"Every Canadian dreams of playing like Ovechkin" - Bobby Clarke
"He plays like a Canadian!" - Don Cherry
"Ovechkin does not play like a Russian. He plays like an NHL player." - Vladislav Tretiak
Three quotes from three men who have each logged more than forty years in the game of hockey, all saying the same thing: Alex Ovechkin doesn't play the game like any Russian they've ever seen. And while Clarke's and Cherry's quips were clearly intended to convey a level of admiration and respect, Tretiak's observation came across as anything but complimentary; Tretiak's comment was a warning.
Over the past week, Alex Ovechkin has been getting crushed by the media for his on- and off-ice performances at the Olympics. Some of the criticism has been fair. Some of it... not so much. But if the two-time reigning Hart Trophy winner has been guilty of anything while on the ice, it's been of playing a style of hockey that his teammates were unable or unwilling to play. Throughout the tournament, the Russians played a finesse game full of wishful cross-ice passes and dangling one-on-one moves, seemingly devoid of forechecking or any initiating of contact - a style that is about as likely to elicit the best in Ovechkin as "Zamfir Plays OK Computer" would showcase the brilliance of Radiohead's triple platinum record. (Interestingly, it didn't seem to bring out the best in Ovechkin's most wishful, dangliest teammate either, but that's neither here nor there.)
The point is exactly as Tretiak put it: Ovechkin does not play like a Russian. And when a team's best player doesn't play like the rest of his team (and is the only one capable of providing any sort of energy or passion), it's likely a recipe for failure, and it's precisely what we saw in Vancouver: square peg, round hole, no medal.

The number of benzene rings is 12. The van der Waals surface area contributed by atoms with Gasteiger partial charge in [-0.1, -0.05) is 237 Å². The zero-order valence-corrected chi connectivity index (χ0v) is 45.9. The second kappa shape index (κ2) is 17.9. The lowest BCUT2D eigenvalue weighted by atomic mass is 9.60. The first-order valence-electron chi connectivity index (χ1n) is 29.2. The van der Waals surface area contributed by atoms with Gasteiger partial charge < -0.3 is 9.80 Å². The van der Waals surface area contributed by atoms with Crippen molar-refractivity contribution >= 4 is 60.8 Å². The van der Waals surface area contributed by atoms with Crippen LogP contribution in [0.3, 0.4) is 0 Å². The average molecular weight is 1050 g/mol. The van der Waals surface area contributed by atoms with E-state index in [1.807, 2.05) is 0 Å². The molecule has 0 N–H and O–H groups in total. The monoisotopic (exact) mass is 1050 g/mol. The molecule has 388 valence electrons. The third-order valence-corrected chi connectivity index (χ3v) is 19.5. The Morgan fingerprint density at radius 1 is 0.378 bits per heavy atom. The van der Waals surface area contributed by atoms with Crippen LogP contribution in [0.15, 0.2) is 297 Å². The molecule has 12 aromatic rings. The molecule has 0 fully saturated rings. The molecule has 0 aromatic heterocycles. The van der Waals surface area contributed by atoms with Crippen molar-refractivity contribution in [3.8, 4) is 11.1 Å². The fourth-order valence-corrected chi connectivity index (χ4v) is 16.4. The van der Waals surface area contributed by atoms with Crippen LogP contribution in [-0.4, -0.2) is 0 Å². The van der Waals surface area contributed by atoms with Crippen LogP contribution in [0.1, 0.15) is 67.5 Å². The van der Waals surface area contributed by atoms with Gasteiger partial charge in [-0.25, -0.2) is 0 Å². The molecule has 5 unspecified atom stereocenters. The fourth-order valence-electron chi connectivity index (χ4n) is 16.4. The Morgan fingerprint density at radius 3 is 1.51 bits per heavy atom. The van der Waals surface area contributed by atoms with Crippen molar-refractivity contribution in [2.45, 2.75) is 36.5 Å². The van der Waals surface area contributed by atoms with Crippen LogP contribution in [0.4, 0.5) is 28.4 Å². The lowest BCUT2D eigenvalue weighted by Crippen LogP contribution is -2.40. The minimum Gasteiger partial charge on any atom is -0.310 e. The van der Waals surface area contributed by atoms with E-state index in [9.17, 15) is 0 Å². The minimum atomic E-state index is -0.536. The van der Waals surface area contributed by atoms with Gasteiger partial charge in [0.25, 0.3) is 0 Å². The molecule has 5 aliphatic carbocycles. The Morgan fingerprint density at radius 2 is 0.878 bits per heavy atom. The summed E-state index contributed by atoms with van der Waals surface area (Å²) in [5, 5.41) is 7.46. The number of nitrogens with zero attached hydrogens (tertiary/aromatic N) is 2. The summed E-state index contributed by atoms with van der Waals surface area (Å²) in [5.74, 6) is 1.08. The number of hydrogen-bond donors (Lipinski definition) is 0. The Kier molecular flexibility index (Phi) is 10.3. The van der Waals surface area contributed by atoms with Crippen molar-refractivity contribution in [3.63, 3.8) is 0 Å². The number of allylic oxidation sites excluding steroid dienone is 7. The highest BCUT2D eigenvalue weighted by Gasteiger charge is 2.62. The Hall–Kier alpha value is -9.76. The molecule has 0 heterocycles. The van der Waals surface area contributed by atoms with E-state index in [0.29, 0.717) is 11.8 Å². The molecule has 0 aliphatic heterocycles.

But do you know where Alex Ovechkin does fit, and rather perfectly at that? In the NHL. In Washington. Want to hit someone? Dump the puck in and hunt down the defenseman unlucky enough to retrieve it. Want to launch missiles from the power-play point rather than being thrown in front of the net to try to collect garbage that never arrives? Gabby's got you covered. Want to play to the left of a pivot with eyes in the back of his head with whom you actually have chemistry? There's a pretty good one in D.C.
AO's two-week adventure to Vancouver ended prematurely, and that's something that's going to be hard to get over. But, despite being among fellow countrymen, he didn't really fit in there at all. Now he's on his way back to his second home to reunite with Americans, Canadians and a few Europeans, which is exactly where he belongs. Because he plays their game and they play his. And it works.